In California, a person can be convicted of “reckless driving” for driving a vehicle “in willful or wanton disregard for the safety of persons or property.” Generally, the term “willful” refers to conduct that is purposeful or intentional, rather than accidental. And “wanton disregard” basically means the person understood the conduct was risky but decided to do it anyway.
The consequences of a reckless driving conviction depend on the circumstances. But generally, the possible penalties are:
A reckless driving conviction will also add two points to a motorist’s driving record and likely lead to increased insurance rates. And depending on the circumstances, the judge or Department of Motor Vehicles can suspend the motorist’s license for up to six months.
In California, it’s possible for a driver who’s charged with driving under the influence (DUI) to plea bargain for a lesser charge. When a DUI is reduced to a reckless driving charge, it’s sometimes called a “wet reckless.”
HOW MUCH TIME WOULD YOU ACTUALLY SPEND IN JAIL?
Generally speaking, sentencing law is complex and varies from jurisdiction to jurisdiction. For example, a statute might list a “minimum” jail sentence that’s longer than the actual amount of time (if any) a defendant will have to spend behind bars. All kinds of factors can affect actual punishment, including the severity of the damage at issue, credits for good in-custody behavior, and jail-alternative work programs.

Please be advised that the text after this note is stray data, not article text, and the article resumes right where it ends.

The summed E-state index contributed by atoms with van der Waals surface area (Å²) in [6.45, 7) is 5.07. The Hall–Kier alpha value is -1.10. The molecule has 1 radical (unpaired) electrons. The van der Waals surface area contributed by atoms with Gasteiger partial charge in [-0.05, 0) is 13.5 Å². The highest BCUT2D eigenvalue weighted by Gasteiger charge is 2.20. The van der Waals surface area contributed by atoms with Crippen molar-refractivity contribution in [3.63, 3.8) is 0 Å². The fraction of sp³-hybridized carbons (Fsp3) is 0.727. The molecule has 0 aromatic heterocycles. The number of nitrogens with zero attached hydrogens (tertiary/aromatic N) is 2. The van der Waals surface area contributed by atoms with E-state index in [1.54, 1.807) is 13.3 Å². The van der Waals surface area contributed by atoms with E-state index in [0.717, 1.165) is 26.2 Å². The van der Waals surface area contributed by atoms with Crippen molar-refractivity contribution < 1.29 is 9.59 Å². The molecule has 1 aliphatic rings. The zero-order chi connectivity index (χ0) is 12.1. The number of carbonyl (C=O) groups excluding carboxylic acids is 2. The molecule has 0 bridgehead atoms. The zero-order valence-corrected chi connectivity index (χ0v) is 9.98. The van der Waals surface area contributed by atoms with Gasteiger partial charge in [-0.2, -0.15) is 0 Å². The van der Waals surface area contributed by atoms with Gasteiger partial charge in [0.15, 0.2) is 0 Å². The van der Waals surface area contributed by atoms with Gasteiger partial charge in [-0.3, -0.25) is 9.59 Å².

If you face criminal charges, consult an experienced criminal defense lawyer. An attorney with command of the rules in your jurisdiction will be able to explain the law as it applies to your situation.
The consequences of a reckless driving conviction in California can be serious, especially when the offense involved injuries. If you’ve been arrested for or charged with reckless driving, get in contact with an experienced criminal defense attorney. A qualified attorney can explain how the law applies to the facts of your case and help you decide on how best to handle your situation.